It's a potter's life for Kevin Caufield
In 1977, ceramic artist Kevin Caufield was a lawsuit away from following in his father’s footsteps and becoming a New York City Firefighter. Thirty-six years later, he sits in his spacious new studio at the Dow Building, 2242 University Avenue West—the new home of Caufield Clay. Lager in hand, he looks back on his life behind the pottery wheel with a calm satisfaction, while looking eagerly ahead to his latest chapter in the Creative Enterprise Zone where he lives and works.
As a young man living with his family in Long Island, New York, Caufield happened to take his New York City Fire Department exam the same year women were first allowed to apply. The FDNY perniciously changed the physical portion of the test, preventing even one woman from passing. This spurred a five-year long sexual discrimination lawsuit against the FDNY.
Along with every other applicant that year, Caufield’s test results and his future as a firefighter were snagged in limbo. Rather than wait for the drama to unfold, Caufield packed up his car and headed to the heartland to pursue his other passion—pottery. He took an apprenticeship in Bayfield, WI, and began his life as a full time potter.
“It’s not a job, it’s not a career, it’s a way of living,” Caufield says of life as a working artist.
As a young potter, he quickly made a name for himself in the thriving ceramics scene of the Midwest. In the 1990s he embedded himself in the creative enclave of the Rossmor building in Downtown St. Paul, where he held studio space for ten years.
“Those were the cowboy years of the Rossmor,” Caufield says, referring to the fact that artists often lived in their studio space illegally, flourishing in a bohemian counter-culture which gave rise to many successful creative careers.
Caufield’s work has taken him all over the world. It has been shown in London, St. Barts, and beyond. A founding member of the well-regarded Northern Clay Center in Minneapolis where he continues to teach, he also travels to the Yucatan peninsula of Mexico to put on a workshop series once a year.
Well known for his lively demonstrations, Caufield has been featured on several local television programs, showcasing a characteristic charisma that undoubtedly lends to his success at another of his annual endeavors.
During the late summer and early fall you can find Caufield donning tights and a doublet at the Minnesota Renaissance Festival where he has manned his own shop for over 30 years. For eight weeks Caufield is immersed in a grueling, festive performance, where he also sells a ton of art.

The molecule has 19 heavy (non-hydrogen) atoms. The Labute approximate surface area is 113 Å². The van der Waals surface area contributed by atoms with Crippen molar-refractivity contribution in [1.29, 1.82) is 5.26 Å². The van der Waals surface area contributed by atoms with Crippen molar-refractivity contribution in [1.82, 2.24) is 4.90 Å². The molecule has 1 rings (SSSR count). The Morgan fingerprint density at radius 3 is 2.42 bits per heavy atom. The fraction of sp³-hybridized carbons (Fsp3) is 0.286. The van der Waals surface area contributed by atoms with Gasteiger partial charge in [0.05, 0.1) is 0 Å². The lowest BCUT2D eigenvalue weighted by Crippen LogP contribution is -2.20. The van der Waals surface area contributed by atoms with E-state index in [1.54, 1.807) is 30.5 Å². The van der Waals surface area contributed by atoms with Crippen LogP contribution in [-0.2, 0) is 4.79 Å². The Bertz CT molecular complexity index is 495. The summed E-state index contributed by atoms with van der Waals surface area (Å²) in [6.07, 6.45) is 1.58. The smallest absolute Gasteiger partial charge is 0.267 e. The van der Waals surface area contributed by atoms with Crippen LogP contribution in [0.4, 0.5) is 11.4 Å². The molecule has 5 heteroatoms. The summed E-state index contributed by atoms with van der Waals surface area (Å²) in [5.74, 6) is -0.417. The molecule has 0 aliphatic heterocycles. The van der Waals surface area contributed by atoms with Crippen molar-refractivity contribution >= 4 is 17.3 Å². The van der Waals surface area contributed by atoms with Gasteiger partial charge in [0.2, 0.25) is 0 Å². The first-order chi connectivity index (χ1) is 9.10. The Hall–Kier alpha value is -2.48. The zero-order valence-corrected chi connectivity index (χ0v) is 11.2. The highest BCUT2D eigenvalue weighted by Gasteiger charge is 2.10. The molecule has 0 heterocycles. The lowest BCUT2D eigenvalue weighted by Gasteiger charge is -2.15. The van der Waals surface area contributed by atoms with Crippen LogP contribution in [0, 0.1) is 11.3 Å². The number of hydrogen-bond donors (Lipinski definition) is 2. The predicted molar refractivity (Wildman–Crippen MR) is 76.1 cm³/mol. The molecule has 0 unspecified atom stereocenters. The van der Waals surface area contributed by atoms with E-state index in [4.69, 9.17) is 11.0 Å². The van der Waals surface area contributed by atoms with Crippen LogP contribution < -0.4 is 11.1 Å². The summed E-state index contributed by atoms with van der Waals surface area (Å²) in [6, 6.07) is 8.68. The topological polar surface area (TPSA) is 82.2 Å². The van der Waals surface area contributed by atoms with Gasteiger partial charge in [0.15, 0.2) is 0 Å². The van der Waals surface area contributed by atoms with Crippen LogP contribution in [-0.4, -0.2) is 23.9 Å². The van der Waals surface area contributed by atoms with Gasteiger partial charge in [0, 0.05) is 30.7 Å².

“It’s insanity,” he says. “You’re surrounded by actors and patrons who are all playing this elaborate game…when the canon goes off at 9am the show begins, and you’re on for the next ten hours.”
Most years he takes enough custom orders at the Renaissance Festival to keep his pottery wheel spinning through the holidays—a notoriously busy time of year for the prolific potter. In addition to finishing other custom orders he has taken throughout the year, Caufield is preparing for his annual holiday show, December 13 and 14.
This year he’ll showcase his new space as well as the work of several guest artists, including that of photographer Alma Boric and the artisan body care products of Minneapolis based Bodylish.
Sharing his new space with other artists is something Caufield looks forward to. Having yet to move the majority of his equipment over from the Carleton Artist lofts across the street at 2285 University Avenue where he currently lives and works, he has been offering up his space to local photographers who appreciate the ample natural light that pours through the huge windows running the length of the space.
“When I had my space at the Rossmor, I had other clay artists and student types. I want to recreate that and have this be kind of an incubator for young or not so young clay artists,” Caufield says.
The Creative Enterprise Zone, which he calls ripe for exploding with art and entertainment, is a natural fit for this type of collaboration, he says. When he moved to the Carelton seven years ago from his country home in Scandia, Minnesota, he quickly found the rewards of being engulfed in a creative community.
“The great thing about it is what happens when you put a lot of creative people in close proximity to each other. It’s the sitting around with a bottle of wine late at night and talking. Ideas get hatched,” Caufield says.
It’s this creative community Caufield says is one of the most rewarding parts of life as a working artist. “You might not get rich doing it, but you’ll have a rich life,” he quips.
“Sometimes you do hit it big, though,” he adds. “Sometimes you do make some money.”
The late 90s was one of those times for Caufield. He once raked in a half million dollars in a single year making custom tabletop fountains. “People still shake their head when I tell them about it,” he says.
More common in his life as a working potter, though, is stringing together small and sometimes odd jobs. From custom alter ware for churches to a project he is currently working on for the FBI making ceremonial bowls, success as a potter, he says, often comes from having a diverse collection of projects at any given time.
After 35 years as a working artist, Caufield is still finding new ways to stretch his creative capacity. One of his recent forays is in wood fired work and he continues to experiment with other primitive and modern potting techniques.
In addition to his pottery, Caufield makes it a point to stay involved in community. He was recently re-elected as a delegate on the board of directors for the St. Anthony Park Community Council, and plans to begin working with the Creative Enterprise Zone action team to continue making this an area where creativity begets prosperity—something he’s learned a thing or two about in his life as a potter.